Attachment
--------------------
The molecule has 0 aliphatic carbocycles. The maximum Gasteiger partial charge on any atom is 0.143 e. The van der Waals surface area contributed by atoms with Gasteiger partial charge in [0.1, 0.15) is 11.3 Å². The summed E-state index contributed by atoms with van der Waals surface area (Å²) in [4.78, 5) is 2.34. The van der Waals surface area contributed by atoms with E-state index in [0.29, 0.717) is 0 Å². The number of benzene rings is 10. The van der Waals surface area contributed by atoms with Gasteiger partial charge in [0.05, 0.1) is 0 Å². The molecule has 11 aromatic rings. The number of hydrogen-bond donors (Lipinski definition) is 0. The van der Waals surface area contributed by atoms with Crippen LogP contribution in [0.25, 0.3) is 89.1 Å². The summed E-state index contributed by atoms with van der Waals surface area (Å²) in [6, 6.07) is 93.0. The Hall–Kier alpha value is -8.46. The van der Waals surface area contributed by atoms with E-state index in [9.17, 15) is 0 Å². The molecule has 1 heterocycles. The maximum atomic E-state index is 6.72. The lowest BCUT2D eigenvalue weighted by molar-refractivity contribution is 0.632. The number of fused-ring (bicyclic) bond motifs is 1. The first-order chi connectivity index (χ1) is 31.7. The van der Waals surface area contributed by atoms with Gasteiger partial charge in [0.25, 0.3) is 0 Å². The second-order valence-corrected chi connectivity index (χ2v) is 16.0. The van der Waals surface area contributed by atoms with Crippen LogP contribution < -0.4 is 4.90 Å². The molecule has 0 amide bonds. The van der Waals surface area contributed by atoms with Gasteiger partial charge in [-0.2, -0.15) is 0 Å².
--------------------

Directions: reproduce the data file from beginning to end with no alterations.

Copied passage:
The molecule has 0 aliphatic carbocycles. The maximum Gasteiger partial charge on any atom is 0.143 e. The van der Waals surface area contributed by atoms with Gasteiger partial charge in [0.1, 0.15) is 11.3 Å². The summed E-state index contributed by atoms with van der Waals surface area (Å²) in [4.78, 5) is 2.34. The van der Waals surface area contributed by atoms with E-state index in [0.29, 0.717) is 0 Å². The number of benzene rings is 10. The van der Waals surface area contributed by atoms with Gasteiger partial charge in [0.05, 0.1) is 0 Å². The molecule has 11 aromatic rings. The number of hydrogen-bond donors (Lipinski definition) is 0. The van der Waals surface area contributed by atoms with Crippen LogP contribution in [0.25, 0.3) is 89.1 Å². The summed E-state index contributed by atoms with van der Waals surface area (Å²) in [6, 6.07) is 93.0. The Hall–Kier alpha value is -8.46. The van der Waals surface area contributed by atoms with E-state index in [9.17, 15) is 0 Å². The molecule has 1 heterocycles. The maximum atomic E-state index is 6.72. The lowest BCUT2D eigenvalue weighted by molar-refractivity contribution is 0.632. The number of fused-ring (bicyclic) bond motifs is 1. The first-order chi connectivity index (χ1) is 31.7. The van der Waals surface area contributed by atoms with Gasteiger partial charge in [0.25, 0.3) is 0 Å². The second-order valence-corrected chi connectivity index (χ2v) is 16.0. The van der Waals surface area contributed by atoms with Crippen LogP contribution < -0.4 is 4.90 Å². The molecule has 0 amide bonds. The van der Waals surface area contributed by atoms with Gasteiger partial charge in [-0.2, -0.15) is 0 Å².